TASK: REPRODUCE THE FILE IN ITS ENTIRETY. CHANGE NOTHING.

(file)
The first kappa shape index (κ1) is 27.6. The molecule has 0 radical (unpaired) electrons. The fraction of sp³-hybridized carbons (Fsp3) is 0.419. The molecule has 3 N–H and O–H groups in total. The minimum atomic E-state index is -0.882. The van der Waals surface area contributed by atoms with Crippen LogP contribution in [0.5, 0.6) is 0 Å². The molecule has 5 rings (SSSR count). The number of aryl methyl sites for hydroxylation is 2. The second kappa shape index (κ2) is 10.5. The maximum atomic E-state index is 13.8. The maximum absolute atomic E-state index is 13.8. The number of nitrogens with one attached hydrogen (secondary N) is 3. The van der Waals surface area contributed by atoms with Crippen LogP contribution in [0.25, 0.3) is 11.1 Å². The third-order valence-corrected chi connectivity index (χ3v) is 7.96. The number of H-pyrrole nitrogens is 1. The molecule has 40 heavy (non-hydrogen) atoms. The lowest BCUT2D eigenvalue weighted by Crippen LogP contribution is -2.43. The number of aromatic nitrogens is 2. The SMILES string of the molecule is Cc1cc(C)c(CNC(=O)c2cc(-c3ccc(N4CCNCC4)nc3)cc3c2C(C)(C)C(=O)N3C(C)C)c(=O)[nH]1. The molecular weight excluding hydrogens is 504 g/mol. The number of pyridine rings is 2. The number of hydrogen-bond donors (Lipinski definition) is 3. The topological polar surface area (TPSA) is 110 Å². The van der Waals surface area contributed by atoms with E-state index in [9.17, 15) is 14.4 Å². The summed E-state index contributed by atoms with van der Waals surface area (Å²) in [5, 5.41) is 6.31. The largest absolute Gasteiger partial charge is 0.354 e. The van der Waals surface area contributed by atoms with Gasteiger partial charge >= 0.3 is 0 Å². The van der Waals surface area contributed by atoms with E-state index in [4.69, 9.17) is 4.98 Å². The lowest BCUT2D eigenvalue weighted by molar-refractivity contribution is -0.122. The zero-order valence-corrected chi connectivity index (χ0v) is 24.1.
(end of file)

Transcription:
The first kappa shape index (κ1) is 27.6. The molecule has 0 radical (unpaired) electrons. The fraction of sp³-hybridized carbons (Fsp3) is 0.419. The molecule has 3 N–H and O–H groups in total. The minimum atomic E-state index is -0.882. The van der Waals surface area contributed by atoms with Crippen LogP contribution in [0.5, 0.6) is 0 Å². The molecule has 5 rings (SSSR count). The number of aryl methyl sites for hydroxylation is 2. The second kappa shape index (κ2) is 10.5. The maximum atomic E-state index is 13.8. The maximum absolute atomic E-state index is 13.8. The number of nitrogens with one attached hydrogen (secondary N) is 3. The van der Waals surface area contributed by atoms with Crippen LogP contribution in [0.25, 0.3) is 11.1 Å². The third-order valence-corrected chi connectivity index (χ3v) is 7.96. The number of H-pyrrole nitrogens is 1. The molecule has 40 heavy (non-hydrogen) atoms. The lowest BCUT2D eigenvalue weighted by Crippen LogP contribution is -2.43. The number of aromatic nitrogens is 2. The SMILES string of the molecule is Cc1cc(C)c(CNC(=O)c2cc(-c3ccc(N4CCNCC4)nc3)cc3c2C(C)(C)C(=O)N3C(C)C)c(=O)[nH]1. The molecular weight excluding hydrogens is 504 g/mol. The number of pyridine rings is 2. The number of hydrogen-bond donors (Lipinski definition) is 3. The topological polar surface area (TPSA) is 110 Å². The van der Waals surface area contributed by atoms with E-state index in [9.17, 15) is 14.4 Å². The summed E-state index contributed by atoms with van der Waals surface area (Å²) in [5, 5.41) is 6.31. The largest absolute Gasteiger partial charge is 0.354 e. The van der Waals surface area contributed by atoms with Gasteiger partial charge >= 0.3 is 0 Å². The van der Waals surface area contributed by atoms with E-state index in [4.69, 9.17) is 4.98 Å². The lowest BCUT2D eigenvalue weighted by molar-refractivity contribution is -0.122. The zero-order valence-corrected chi connectivity index (χ0v) is 24.1.